Questions about Capsulorrhaphy; Can you have larger implants?

I will be needing Capsulorrhaphy, I am very naive about this procedure and worried. Greatly appreciate if you can help me to understand better. Thank you! Can you have larger implants? I am 390 and 360 submascular wanting to go up to 500, saline to silicone. Are the sutures enough to hold? Physical restrictions, lifting > 50 lbs at work, Is it true I have to wear a support bra 24/7 and for how long? where can I buy one? Do I have to wait for implants to drop and fluff like the 1st time?

Doctor Answers 6

Capsulorraphy and Larger Implants?

Presumably you have implant malposition or bottoming out and therefore are in need of a capsulorraphy (suture tightening of the capsule) to reposition your implants. While usually successful, there is always some risk of recurrence of the problem. Unfortunately if you want a larger (and heavier) implant, then the rate of recurrence will significantly increase. The risk of recurrence can be decreased by adding some soft tissue reinforcing material such as Strattice, but this significantly increases the complexity and cost of the surgery. 

Most surgeons would have you wear a bra 24/7 after a procedure such as this, and if your work requires lifting heaving weights you will need some weight restrictions for 6-8 weeks until everything is solidly healed. Having such a physical job will also increase your risk for recurrence of the problem. 

Kirkland Plastic Surgeon
4.8 out of 5 stars 53 reviews

You may have to choose between size and successful repositioning.

If you increase the implant size, you will undoubtedly increase the weight of the implant.  I assume that you have an issue with the current position of the implants and are trying to reposition them using a capsulorrhaphy.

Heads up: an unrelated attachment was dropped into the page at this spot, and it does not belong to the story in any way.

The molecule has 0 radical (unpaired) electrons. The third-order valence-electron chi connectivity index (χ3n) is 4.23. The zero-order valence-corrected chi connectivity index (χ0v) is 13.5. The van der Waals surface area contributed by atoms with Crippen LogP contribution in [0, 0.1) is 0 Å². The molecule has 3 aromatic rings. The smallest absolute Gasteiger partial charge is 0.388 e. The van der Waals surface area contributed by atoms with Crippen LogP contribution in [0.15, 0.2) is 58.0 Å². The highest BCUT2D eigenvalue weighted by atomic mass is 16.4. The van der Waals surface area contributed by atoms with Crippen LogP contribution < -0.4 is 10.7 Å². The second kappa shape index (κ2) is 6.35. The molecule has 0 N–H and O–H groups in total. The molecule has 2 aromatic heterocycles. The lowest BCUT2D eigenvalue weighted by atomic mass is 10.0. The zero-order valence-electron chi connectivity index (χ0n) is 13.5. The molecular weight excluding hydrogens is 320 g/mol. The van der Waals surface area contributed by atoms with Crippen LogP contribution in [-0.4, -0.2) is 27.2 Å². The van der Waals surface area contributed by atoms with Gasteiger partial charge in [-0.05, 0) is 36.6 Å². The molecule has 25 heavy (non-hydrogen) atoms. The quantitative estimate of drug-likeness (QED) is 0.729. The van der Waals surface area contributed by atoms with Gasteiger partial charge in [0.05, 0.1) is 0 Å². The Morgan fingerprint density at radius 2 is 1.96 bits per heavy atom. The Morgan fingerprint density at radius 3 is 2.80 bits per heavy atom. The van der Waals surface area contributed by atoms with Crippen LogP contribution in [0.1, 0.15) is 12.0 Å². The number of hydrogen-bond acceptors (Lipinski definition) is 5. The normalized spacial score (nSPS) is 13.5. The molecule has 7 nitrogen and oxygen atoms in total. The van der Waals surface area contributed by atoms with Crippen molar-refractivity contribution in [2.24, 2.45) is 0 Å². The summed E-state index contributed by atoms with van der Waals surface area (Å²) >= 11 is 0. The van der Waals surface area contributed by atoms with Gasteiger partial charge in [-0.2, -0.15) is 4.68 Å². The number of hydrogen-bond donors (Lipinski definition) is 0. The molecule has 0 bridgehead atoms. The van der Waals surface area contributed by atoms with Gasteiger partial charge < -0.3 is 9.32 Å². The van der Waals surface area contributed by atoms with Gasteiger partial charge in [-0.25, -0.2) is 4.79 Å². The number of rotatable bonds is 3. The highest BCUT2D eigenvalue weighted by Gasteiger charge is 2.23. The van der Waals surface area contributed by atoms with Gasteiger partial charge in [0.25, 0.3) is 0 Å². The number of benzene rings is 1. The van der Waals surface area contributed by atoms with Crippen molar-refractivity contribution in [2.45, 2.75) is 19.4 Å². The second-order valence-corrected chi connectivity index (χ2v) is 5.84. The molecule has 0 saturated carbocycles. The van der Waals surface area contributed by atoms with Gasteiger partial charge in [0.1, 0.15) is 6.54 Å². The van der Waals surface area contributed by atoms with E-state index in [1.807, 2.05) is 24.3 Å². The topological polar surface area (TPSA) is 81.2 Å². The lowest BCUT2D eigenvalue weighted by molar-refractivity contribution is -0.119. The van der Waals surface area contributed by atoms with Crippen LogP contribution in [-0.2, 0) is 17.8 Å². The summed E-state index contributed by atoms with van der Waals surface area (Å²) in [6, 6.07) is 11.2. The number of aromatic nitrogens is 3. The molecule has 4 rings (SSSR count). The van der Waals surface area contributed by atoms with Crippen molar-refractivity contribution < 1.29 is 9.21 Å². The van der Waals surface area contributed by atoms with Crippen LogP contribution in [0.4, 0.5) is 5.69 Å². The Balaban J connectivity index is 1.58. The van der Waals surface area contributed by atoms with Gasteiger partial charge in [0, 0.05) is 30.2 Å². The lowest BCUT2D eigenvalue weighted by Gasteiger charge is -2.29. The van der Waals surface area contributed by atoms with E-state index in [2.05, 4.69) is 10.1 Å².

Anything that puts pressure on that repair will impact the success of the tightening procedure.  Hence, larger implants will work against the very thing you are trying to achieve with the capsulorrhaphy.

In a nutshell, a capsulorrhaphy is a procedure that sutures the implant pocket (capsule) to close off excess space and/or reposition the implant into either a higher, more lateral (if you have an unaboob), and more to the center (if your implants are sliding too far to the side).  Because most of the strength of your repair is comprised of the inherent strength of your capsule and tissues, and these tissues have proven to be too weak (or you wouldn't need this repair), success with a capsulorrhaphy is not 100%.  Adding an artificial material such as Strattice or Seri could improve that reality, but you're still dealing with a less than perfect environment for repair.

That said, reference the statement above regarding the weight of the implant putting pressure on the repair.  Therefore, you ultimately may have to choose between the final size of your implants and your desire to have them positioned in a more appealing place.

Regarding restrictions, you will definitely have lifting and exercise limitations, and bra use is almost certain to be a 24/7 deal.  You'll get specifics from the surgeon you select, and he or she should be very detailed in the do's and don'ts after this rather tricky surgery.  Be sure to thoroughly review all of these concerns with them during your consultation.

Lastly, you will likely experience a period of some swelling, but the position of the implants should be almost immediately visible when that fullness has resolved.  Typically, this is much less pronounced and resolves much sooner than with a primary breast augmentation.